The flot program mod.js is used to draw the actual plots and tables based on flot_chart_data.json. mod.js is included in the web page for the job view by Jenkins (along with the base flot libraries and jquery library, which flot uses).

measure_plot [edit section]

A measure_plot is a graph of measures for a benchmark, with the following attributes:
  title=<test>-<testset>
  X series=build number
  Y1 series=result
  Y1 label=<board>-<spec>-<test>-<kernel>-<tguid>
  Y2 series=ref
  Y2 label=<board>-<spec>-<test>-<kernel>-<tguid>-ref

It plots measures (y) versus build_numbers.

Here's example data for this:

     "charts": [
        {  # definition of chart 1
          "title": "Benchmark.fuego_check_plots-main.shell_random"
          "chart": {
             "chart_type": "measure_plot",
             "data": [
               {
                  "label": "min1-default_spec-Benchmark.fuego_check_plots-v4.4-main.shell_random",
                  "data": [ ["1","1006"],["2","1116"] ],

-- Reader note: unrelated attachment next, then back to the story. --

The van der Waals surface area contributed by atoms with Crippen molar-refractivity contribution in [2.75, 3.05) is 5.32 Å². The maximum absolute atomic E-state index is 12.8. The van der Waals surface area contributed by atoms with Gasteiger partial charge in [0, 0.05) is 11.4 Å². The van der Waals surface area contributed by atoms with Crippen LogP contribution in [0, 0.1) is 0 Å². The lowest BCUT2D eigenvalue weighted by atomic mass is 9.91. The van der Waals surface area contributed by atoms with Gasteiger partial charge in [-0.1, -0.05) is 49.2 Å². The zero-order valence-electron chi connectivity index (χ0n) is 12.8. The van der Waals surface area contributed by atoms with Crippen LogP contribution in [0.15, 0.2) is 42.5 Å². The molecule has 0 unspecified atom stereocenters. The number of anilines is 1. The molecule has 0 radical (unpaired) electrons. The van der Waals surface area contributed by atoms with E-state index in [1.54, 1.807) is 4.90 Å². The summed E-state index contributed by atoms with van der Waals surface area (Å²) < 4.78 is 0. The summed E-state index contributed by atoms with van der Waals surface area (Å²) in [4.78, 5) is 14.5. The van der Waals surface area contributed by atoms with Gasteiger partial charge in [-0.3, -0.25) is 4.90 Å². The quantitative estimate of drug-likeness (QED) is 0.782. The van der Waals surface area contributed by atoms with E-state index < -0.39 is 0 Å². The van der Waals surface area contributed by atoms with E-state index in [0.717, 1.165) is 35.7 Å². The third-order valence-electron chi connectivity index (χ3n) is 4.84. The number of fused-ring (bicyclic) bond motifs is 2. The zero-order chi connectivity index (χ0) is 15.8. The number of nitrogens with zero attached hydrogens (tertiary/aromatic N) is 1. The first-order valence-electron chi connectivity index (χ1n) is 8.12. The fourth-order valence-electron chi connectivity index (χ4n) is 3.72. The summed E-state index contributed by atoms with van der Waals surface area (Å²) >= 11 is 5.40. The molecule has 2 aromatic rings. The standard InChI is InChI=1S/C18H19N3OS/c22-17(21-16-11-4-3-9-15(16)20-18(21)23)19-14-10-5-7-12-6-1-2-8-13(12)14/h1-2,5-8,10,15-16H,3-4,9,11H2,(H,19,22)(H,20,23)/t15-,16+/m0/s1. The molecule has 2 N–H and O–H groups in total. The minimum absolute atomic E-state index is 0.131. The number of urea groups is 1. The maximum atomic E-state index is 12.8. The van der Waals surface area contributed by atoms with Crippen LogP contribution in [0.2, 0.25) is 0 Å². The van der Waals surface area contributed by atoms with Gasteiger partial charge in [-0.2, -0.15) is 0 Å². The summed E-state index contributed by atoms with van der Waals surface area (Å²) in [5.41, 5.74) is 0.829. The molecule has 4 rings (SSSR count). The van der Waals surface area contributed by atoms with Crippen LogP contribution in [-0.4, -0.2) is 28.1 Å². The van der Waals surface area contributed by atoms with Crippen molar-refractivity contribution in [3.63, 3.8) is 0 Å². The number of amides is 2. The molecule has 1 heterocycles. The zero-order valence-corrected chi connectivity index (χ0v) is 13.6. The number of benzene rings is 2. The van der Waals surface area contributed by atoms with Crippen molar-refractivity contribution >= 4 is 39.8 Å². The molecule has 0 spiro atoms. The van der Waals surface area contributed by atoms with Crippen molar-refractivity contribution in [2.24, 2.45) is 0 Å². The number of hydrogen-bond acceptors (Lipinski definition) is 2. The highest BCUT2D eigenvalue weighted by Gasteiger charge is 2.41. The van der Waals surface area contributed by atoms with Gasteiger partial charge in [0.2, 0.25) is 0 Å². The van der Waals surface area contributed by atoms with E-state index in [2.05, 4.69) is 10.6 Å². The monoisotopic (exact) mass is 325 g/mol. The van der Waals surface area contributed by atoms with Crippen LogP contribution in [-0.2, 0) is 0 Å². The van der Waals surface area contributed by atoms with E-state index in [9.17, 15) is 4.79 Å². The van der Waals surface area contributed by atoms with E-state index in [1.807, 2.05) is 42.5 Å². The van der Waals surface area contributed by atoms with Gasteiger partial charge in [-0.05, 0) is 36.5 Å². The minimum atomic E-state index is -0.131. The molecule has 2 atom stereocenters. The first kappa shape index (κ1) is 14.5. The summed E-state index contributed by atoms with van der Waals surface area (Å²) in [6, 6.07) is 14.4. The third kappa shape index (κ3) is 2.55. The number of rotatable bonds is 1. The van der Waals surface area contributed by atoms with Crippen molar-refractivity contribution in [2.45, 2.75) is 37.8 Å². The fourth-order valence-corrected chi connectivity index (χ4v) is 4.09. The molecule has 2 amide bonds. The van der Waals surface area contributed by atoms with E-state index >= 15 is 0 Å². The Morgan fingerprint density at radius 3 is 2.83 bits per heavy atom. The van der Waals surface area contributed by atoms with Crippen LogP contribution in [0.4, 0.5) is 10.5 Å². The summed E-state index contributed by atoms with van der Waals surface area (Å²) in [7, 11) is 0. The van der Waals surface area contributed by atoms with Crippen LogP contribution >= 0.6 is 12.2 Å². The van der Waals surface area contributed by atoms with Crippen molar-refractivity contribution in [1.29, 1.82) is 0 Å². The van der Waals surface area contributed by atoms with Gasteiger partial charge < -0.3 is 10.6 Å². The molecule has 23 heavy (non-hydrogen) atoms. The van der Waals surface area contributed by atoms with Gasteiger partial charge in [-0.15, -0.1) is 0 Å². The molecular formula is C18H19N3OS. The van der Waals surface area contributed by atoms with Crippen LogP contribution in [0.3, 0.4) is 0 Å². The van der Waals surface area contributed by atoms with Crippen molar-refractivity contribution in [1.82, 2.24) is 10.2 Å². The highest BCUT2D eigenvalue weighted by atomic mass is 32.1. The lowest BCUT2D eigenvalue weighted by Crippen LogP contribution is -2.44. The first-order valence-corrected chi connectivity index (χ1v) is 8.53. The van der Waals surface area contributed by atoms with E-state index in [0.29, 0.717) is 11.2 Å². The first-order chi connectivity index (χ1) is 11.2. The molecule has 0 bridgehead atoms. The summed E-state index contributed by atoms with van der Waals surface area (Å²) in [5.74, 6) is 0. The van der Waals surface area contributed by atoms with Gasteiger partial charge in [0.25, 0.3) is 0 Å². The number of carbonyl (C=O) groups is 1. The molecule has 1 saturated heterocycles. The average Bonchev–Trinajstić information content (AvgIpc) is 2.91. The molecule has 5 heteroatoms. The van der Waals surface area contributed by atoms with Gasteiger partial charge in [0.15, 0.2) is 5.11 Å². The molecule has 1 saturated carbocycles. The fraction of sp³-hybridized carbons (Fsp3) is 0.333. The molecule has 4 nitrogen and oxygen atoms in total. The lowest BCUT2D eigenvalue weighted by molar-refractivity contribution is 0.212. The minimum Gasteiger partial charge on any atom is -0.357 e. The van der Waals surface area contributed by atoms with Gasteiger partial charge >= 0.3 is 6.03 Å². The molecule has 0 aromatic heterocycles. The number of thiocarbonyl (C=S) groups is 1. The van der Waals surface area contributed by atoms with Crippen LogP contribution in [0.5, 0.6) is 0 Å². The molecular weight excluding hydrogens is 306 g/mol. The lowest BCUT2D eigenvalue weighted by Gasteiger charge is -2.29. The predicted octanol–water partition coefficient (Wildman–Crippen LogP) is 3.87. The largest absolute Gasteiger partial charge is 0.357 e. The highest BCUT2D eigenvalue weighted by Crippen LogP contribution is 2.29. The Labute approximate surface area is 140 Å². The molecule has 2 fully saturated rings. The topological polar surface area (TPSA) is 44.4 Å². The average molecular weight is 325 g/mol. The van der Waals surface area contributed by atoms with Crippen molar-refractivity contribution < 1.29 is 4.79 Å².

"points": {"symbol": "circle"}
               },
               {
                  "label": "min1-default_spec-Benchmark.fuego_check_plots-v4.4-main.shell_random-ref",
                  "data": [ ["1","800"],["2","800"] ],
                  "points": ["symbol":"cross"}
               }
             ]
             # note: could put flot config object here
          }
      }
     ]

FIXTHIS - add testset, and draw one plot per testset.

testcase_table [edit section]

A testcase_table is a table of testcases (usually for a functional test), with the following attributes:
  title=<board>-<spec>-<test>-<kernel>-<tguid>
  headers:
     board:
     test:
     kernel:
     tguid:
  row=(one per line with matching tguid in flat_chart_data.txt)